Louis Burton Lindley Jr. was born in Kingsburg, California, the son of Sally Mosher (née Turk) and Louis Bert Lindley Sr., a Texas-born dairy farmer. Young Lindley was an excellent horse rider from an early age. Known as "Bert" to his family and friends, he grew bored with dairy farming and began to make a few dollars by riding broncos and roping steers in his early teens. His father found out and forbade this activity. Lindley took no notice, went to compete in a rodeo, and was told by the doubtful rodeo manager that there would be "slim pickin's" for him. To prevent his father from discovering that he had competed, he entered his name as Slim Pickens and won $400 that afternoon. Lindley graduated from Hanford High School, Hanford, California, and was a member of the Future Farmers of America. He joined the rodeo, billed as Slim Pickens, and eventually became a well-known rodeo clown. During the second World War, he enlisted in the United States Army. Reportedly when the recruiter asked him his profession, he responded "Rodeo". This was misread as radio and he spent his entire enlistment at a radio station in the American Midwest.
After nearly 20 years of rodeo work, his distinctive Oklahoma–Texas drawl (though he was a lifelong Californian), his wide eyes, moon face, and strong physical presence gained him a role in the Western film film Rocky Mountain (1950) starring Errol Flynn. He appeared in many more Westerns, playing both villains and comic sidekicks to the likes of Rex Allen.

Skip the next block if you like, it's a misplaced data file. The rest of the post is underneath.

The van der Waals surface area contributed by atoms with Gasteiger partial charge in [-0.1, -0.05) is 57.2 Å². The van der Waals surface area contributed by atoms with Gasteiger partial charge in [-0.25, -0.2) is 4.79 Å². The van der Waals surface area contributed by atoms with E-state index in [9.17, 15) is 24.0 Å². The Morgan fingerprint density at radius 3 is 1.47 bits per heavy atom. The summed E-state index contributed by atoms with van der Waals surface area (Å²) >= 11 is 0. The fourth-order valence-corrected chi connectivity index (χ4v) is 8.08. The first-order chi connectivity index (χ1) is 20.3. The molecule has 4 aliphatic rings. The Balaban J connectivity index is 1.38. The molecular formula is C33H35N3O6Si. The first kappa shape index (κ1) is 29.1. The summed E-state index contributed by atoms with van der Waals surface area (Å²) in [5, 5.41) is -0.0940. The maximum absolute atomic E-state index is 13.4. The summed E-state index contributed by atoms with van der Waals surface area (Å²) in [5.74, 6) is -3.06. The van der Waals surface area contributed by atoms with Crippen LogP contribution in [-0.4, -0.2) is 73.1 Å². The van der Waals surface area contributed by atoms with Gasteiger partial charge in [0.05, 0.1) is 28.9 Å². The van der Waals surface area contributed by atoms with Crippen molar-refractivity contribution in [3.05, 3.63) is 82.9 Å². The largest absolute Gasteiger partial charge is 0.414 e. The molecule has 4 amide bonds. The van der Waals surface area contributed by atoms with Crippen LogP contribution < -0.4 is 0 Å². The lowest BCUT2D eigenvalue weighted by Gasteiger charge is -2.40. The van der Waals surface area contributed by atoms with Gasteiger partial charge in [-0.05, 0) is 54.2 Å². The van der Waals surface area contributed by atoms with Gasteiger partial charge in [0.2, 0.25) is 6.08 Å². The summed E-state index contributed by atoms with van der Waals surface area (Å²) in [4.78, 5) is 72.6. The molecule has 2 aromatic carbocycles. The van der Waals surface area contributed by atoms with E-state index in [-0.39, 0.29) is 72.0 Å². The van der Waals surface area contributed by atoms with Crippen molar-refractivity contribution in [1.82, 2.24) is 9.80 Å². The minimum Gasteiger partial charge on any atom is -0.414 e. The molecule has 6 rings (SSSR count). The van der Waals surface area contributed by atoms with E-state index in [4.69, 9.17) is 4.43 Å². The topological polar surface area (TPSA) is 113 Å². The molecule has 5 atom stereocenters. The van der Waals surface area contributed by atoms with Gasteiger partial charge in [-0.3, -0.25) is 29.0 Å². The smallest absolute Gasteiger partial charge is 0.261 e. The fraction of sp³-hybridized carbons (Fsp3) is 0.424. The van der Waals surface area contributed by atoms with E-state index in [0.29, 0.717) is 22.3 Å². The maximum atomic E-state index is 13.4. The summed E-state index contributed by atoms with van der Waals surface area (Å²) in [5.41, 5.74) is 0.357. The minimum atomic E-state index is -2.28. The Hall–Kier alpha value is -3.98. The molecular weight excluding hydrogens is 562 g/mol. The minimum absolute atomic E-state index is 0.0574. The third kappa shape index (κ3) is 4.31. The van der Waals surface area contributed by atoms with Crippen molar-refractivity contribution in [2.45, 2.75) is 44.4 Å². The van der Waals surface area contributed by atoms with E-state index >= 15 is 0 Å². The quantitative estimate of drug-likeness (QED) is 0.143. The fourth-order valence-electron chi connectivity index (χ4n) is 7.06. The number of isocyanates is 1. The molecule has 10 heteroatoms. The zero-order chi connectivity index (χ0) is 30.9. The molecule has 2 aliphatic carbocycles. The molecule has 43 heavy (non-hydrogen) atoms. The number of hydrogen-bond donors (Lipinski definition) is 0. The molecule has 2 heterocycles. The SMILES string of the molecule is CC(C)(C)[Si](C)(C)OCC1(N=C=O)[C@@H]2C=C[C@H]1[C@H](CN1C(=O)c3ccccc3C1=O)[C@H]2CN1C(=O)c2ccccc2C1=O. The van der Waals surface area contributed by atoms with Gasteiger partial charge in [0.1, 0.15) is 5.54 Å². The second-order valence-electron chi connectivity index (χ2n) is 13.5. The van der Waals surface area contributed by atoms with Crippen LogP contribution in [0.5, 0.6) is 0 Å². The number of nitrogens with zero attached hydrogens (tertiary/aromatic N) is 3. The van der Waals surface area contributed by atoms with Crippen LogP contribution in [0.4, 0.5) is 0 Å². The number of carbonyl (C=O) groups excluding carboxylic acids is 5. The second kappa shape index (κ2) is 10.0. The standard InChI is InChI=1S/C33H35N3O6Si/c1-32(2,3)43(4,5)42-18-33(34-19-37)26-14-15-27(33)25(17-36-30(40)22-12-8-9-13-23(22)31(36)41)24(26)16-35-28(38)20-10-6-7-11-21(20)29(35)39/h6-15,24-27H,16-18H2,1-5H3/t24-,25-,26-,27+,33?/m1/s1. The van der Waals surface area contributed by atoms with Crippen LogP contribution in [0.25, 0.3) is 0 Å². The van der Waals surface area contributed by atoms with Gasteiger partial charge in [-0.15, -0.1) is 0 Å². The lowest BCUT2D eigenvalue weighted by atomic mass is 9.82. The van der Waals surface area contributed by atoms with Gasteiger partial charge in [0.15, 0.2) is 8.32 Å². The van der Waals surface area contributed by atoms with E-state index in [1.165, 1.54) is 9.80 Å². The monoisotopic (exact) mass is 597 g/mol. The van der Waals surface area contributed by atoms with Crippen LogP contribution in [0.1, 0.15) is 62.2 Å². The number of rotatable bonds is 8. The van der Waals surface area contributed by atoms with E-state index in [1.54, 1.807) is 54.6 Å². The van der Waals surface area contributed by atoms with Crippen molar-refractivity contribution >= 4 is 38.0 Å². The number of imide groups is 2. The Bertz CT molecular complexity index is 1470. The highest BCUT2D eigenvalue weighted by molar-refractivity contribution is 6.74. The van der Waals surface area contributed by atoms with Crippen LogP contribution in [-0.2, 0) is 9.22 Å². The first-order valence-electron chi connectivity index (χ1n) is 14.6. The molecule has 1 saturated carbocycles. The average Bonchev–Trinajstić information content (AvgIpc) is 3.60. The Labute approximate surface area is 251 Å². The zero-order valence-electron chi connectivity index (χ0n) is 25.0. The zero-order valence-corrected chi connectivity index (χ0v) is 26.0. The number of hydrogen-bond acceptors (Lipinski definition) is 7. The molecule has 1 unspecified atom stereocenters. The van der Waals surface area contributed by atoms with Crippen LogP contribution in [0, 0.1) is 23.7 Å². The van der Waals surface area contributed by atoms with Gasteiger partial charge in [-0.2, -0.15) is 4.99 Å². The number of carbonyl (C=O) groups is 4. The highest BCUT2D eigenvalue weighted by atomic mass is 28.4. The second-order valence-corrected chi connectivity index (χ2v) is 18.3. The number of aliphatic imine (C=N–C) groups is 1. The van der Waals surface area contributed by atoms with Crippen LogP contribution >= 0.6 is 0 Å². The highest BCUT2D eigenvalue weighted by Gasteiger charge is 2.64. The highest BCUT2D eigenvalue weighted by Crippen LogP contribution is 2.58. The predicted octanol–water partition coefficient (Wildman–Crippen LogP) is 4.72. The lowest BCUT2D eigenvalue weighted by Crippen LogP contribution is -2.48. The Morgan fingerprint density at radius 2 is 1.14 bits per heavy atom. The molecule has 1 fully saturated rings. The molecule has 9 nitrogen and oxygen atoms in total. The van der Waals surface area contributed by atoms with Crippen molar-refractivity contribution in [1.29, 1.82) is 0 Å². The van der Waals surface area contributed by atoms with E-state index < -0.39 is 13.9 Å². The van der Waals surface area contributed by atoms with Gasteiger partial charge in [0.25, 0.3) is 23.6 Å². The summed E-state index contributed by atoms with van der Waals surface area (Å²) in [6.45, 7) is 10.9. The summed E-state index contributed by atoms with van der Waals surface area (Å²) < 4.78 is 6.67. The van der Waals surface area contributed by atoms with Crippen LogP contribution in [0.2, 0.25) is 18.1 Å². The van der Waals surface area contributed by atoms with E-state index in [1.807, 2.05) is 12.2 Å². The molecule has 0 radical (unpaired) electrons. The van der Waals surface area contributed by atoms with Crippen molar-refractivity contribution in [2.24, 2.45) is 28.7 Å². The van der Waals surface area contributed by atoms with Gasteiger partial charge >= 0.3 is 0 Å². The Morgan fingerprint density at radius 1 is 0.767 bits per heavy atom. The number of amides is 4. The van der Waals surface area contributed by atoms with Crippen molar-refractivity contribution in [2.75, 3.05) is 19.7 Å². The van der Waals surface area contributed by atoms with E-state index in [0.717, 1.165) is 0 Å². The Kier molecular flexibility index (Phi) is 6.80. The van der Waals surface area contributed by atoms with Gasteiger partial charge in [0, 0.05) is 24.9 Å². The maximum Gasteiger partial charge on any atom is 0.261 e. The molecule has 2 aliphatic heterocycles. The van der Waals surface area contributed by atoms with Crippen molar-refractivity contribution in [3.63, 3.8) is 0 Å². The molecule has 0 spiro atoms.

Hollywood made good use of Pickens' rodeo background. He did not need a stand-in for horseback scenes, and he was able to gallop his own Appaloosa horses across the desert, or drive a stagecoach pulled by a six-horse team. In a large number of films and TV shows, he wore his own hats and boots, and rode his own horses and mules.
Pickens appeared in dozens of films, including Rocky Mountain (1950), Old Oklahoma Plains (1952), Down Laredo Way (1953), Tonka (1959), One-Eyed Jacks (1961) with Marlon Brando, Dr. Strangelove (1964), Major Dundee (1965) with Charlton Heston, the remake of Stagecoach (1966; Pickens played the driver, portrayed in the 1939 film by Andy Devine), Never a Dull Moment (1968), The Cowboys (1972) with John Wayne, Ginger in the Morning (1974) with Fred Ward, Blazing Saddles (1974), Poor Pretty Eddie (1975), Rancho Deluxe (1975), The Getaway with Steve McQueen, Tom Horn (1980), also with McQueen, Beyond the Poseidon Adventure (1979) with Michael Caine and Karl Malden, An Eye for an Eye (1966) and Pat Garrett and Billy the Kid (1973). He had a small but memorable role in Steven Spielberg's 1941 (1979) in scenes with Toshiro Mifune and Christopher Lee; during one scene, he enumerates the objects on his person, similar to the way he does in the "Survival Kit Contents Check" scene in Dr. Strangelove. In 1978, Pickens lent his voice to theme park Silver Dollar City as a character named Rube Dugan, for a ride called "Rube Dugan's Diving Bell". The diving bell was a simulation ride that took passengers on a journey to the bottom of Lake Silver and back. The ride was in operation from 1978 to 1984. He also played werewolf sheriff Sam Newfield in The Howling (1981).